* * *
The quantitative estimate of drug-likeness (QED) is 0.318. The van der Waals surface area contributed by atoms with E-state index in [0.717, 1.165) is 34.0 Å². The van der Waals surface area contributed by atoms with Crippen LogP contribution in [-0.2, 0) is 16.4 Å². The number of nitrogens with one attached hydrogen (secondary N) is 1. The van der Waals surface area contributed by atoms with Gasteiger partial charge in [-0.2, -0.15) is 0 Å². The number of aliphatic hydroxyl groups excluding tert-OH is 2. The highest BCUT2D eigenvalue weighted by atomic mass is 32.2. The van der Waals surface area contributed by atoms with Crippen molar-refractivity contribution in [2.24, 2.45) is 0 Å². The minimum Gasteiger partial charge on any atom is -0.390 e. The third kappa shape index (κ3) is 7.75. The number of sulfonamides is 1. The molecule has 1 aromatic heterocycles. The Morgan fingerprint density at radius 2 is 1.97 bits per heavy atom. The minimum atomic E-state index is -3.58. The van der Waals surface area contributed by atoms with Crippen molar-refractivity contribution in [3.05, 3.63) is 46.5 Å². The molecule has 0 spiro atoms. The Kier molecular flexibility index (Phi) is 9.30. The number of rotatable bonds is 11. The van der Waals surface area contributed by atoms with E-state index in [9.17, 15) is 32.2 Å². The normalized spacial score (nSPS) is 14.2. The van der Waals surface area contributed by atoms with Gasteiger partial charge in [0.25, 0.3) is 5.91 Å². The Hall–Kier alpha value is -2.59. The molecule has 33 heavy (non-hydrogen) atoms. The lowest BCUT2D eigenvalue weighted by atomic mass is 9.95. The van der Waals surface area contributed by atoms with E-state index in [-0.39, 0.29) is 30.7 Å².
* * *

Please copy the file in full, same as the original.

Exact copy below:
The quantitative estimate of drug-likeness (QED) is 0.318. The van der Waals surface area contributed by atoms with E-state index in [0.717, 1.165) is 34.0 Å². The van der Waals surface area contributed by atoms with Crippen LogP contribution in [-0.2, 0) is 16.4 Å². The number of nitrogens with one attached hydrogen (secondary N) is 1. The van der Waals surface area contributed by atoms with Gasteiger partial charge in [-0.2, -0.15) is 0 Å². The number of aliphatic hydroxyl groups excluding tert-OH is 2. The highest BCUT2D eigenvalue weighted by atomic mass is 32.2. The van der Waals surface area contributed by atoms with Crippen molar-refractivity contribution in [2.24, 2.45) is 0 Å². The minimum Gasteiger partial charge on any atom is -0.390 e. The third kappa shape index (κ3) is 7.75. The number of sulfonamides is 1. The molecule has 1 aromatic heterocycles. The Morgan fingerprint density at radius 2 is 1.97 bits per heavy atom. The minimum atomic E-state index is -3.58. The van der Waals surface area contributed by atoms with Crippen molar-refractivity contribution in [3.05, 3.63) is 46.5 Å². The molecule has 0 spiro atoms. The Kier molecular flexibility index (Phi) is 9.30. The number of rotatable bonds is 11. The van der Waals surface area contributed by atoms with E-state index in [9.17, 15) is 32.2 Å². The normalized spacial score (nSPS) is 14.2. The van der Waals surface area contributed by atoms with Gasteiger partial charge in [0.25, 0.3) is 5.91 Å². The Hall–Kier alpha value is -2.59. The molecule has 33 heavy (non-hydrogen) atoms. The lowest BCUT2D eigenvalue weighted by atomic mass is 9.95. The van der Waals surface area contributed by atoms with E-state index in [-0.39, 0.29) is 30.7 Å².